Colorado's pair of presidential candidates have secured one more turn in the national debate spotlight.

The Democratic National Committee and CNN announced Wednesday that former Colorado Gov. John Hickenlooper and U.S. Sen. Michael Bennet will be among the 20 Democratic candidates to appear at the two-night debate to be held July 30-31 in Detroit.

Both candidates qualified by scoring at least 1% in selected recent national preference polls, although their average across several recent polls has been under 1%, according to RealClearPolitics.

Hickenlooper and Bennet will learn which night they'll appear -- either together as they did in the initial debate in Miami last month, or separately -- on Thursday in a live drawing of names by CNN.

The names will be divided up in an attempt to evenly distribute candidates with high and low polling numbers.

Organizers of the first debate were criticized because most of the front-running candidates appeared together on the debate's second night, along with the two Coloradans.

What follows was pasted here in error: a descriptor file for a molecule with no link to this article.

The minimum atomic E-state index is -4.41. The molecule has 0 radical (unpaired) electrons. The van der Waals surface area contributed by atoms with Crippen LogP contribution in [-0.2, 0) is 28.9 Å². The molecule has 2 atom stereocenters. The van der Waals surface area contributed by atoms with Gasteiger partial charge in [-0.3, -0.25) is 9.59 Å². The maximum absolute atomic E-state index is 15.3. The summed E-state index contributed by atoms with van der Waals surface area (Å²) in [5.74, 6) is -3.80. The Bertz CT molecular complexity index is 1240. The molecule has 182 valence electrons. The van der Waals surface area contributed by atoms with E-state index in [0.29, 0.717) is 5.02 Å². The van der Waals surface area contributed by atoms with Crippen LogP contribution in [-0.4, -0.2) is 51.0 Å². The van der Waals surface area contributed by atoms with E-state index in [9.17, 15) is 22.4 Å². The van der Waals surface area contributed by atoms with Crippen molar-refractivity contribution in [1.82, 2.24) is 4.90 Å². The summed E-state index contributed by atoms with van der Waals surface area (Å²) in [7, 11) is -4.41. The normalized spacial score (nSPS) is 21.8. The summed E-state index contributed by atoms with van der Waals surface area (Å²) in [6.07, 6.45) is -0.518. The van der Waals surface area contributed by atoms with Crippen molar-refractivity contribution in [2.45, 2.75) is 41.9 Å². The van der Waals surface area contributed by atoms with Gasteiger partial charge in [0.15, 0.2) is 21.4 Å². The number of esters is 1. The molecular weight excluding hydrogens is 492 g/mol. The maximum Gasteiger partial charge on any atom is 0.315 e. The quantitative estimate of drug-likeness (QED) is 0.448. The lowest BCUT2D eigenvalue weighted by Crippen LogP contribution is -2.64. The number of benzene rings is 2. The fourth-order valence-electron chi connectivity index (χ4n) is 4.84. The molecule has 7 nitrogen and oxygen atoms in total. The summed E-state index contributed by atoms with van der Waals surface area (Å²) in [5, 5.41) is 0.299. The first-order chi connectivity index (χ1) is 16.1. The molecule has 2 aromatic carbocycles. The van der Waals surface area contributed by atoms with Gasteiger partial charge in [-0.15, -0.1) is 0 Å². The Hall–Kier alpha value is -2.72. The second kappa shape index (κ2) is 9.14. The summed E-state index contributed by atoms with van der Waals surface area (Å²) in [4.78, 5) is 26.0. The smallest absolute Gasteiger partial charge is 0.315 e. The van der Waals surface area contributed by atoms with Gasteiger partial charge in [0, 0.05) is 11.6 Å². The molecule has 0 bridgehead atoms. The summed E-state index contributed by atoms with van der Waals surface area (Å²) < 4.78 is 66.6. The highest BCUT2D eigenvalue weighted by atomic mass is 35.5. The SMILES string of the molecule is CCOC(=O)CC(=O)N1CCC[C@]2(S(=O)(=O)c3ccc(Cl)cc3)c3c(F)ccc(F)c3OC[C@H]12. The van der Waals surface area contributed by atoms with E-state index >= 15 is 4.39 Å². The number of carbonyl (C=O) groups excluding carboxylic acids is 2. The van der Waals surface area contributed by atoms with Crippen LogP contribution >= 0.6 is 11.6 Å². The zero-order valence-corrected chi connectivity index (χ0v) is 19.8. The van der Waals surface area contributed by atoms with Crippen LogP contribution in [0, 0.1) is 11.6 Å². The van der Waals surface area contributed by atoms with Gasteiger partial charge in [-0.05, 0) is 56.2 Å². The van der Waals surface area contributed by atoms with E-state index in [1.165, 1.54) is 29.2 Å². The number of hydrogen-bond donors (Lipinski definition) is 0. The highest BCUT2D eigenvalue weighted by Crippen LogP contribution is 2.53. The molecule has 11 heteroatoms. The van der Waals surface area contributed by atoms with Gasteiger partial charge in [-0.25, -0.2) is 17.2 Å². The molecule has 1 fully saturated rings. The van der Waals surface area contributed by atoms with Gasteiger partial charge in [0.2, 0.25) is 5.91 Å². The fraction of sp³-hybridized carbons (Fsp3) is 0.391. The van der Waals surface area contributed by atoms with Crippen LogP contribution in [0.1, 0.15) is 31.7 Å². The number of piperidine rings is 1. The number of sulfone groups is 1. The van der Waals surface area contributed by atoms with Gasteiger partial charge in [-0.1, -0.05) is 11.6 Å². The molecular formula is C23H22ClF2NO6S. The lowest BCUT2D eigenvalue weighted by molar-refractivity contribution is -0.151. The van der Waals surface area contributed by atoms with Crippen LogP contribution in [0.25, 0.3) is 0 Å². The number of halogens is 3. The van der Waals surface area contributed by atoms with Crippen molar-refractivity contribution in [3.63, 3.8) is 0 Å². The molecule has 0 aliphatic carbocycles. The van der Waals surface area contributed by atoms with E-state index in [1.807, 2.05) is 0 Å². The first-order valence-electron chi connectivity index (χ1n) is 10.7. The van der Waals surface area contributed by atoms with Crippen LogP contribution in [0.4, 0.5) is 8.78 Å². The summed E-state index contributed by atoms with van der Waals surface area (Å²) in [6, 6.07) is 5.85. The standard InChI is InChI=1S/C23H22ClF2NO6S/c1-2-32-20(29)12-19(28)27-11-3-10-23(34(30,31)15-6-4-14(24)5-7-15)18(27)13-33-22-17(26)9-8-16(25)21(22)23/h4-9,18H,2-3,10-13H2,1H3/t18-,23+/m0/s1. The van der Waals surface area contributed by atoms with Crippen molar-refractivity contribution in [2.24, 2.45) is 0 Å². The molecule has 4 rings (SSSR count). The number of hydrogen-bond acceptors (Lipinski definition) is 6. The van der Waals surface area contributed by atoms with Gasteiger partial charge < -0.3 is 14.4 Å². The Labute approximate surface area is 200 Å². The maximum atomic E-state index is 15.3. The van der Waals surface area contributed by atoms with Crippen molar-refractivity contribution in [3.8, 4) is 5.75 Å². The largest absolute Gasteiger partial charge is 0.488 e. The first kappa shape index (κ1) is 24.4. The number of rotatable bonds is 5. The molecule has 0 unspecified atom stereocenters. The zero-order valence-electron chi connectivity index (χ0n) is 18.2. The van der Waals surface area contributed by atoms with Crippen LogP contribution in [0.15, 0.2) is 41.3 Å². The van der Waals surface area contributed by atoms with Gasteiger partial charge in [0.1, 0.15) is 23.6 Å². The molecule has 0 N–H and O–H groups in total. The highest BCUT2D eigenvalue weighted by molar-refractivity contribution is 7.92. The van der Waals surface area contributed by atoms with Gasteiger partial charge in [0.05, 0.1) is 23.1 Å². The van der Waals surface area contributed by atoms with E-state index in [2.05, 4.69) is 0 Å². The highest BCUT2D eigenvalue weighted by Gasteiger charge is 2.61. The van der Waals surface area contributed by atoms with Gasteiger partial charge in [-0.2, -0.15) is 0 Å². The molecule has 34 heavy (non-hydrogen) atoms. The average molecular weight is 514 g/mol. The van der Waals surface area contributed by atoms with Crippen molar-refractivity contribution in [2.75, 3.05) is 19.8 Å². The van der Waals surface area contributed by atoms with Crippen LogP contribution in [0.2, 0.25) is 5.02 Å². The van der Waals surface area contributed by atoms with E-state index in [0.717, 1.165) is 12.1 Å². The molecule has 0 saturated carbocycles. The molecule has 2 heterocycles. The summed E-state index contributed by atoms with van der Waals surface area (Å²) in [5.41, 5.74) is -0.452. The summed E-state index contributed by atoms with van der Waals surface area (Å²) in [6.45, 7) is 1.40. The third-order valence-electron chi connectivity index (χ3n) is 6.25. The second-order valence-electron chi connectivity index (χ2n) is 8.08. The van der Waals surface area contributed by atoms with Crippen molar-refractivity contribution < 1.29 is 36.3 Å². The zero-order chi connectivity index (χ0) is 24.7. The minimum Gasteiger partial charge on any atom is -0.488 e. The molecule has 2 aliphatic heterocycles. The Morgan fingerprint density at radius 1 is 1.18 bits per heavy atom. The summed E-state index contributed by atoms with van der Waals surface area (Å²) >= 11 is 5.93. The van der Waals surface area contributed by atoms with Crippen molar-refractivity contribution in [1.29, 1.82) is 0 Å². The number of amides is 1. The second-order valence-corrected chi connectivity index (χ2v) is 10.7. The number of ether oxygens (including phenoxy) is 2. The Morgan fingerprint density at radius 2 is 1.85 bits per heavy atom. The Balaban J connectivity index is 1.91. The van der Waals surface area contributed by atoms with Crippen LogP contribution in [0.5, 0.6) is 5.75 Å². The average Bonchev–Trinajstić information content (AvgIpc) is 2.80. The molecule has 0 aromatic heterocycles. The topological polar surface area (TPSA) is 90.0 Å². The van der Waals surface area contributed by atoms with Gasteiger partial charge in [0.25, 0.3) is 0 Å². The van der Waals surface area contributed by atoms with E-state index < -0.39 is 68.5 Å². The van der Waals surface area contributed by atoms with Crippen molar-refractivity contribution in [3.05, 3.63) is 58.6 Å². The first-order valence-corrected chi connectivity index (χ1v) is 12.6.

Montana Gov. Steve Bullock will join the Detroit debate lineup after being shut out in Miami, which led his campaign to complain about "arbitrary" debate rules.

Also chosen to appear in Detroit: Joe Biden, former vice president; Cory Booker, U.S. senator from New Jersey; Pete Buttigieg, South Bend, Indiana, mayor; Julian Castro, former secretary of Housing and Urban Development; Bill de Blasio, New York City mayor; John Delaney, former U.S. congressman from Maryland. Tulsi Gabbard, U.S. congresswoman from Hawaii; Kirsten Gillibrand, U.S. senator from New York; Kamala Harris, U.S. senator from California; Jay Inslee, Washington governor; Amy Klobuchar, U.S. senator from Minnesota; Beto O’Rourke, former U.S. congressman from Texas; Tim Ryan, U.S. congressman from Ohio; Bernie Sanders, U.S. senator from Vermont; Elizabeth Warren, U.S. senator from Massachusetts; Marianne Williamson, spiritual healer; and Andrew Yang, entrepreneur.

Not making the cut: Former Alaska Sen. Mike Gravel; U.S. Rep. Seth Moulton of Massachusetts; and Miramar, Florida, Mayor Wayne Messam. Former Pennsylvania Rep. Joe Sestak and billionaire activist Tom Steyer entered the race too recently to be included.

And California Rep. Eric Swalwell, who appeared in the Miami debate, has since dropped out of the race.

Hickenlooper and Bennet will have a tougher time making it to the stage for the next rounds of debates in September and October as qualifying rules get tougher.

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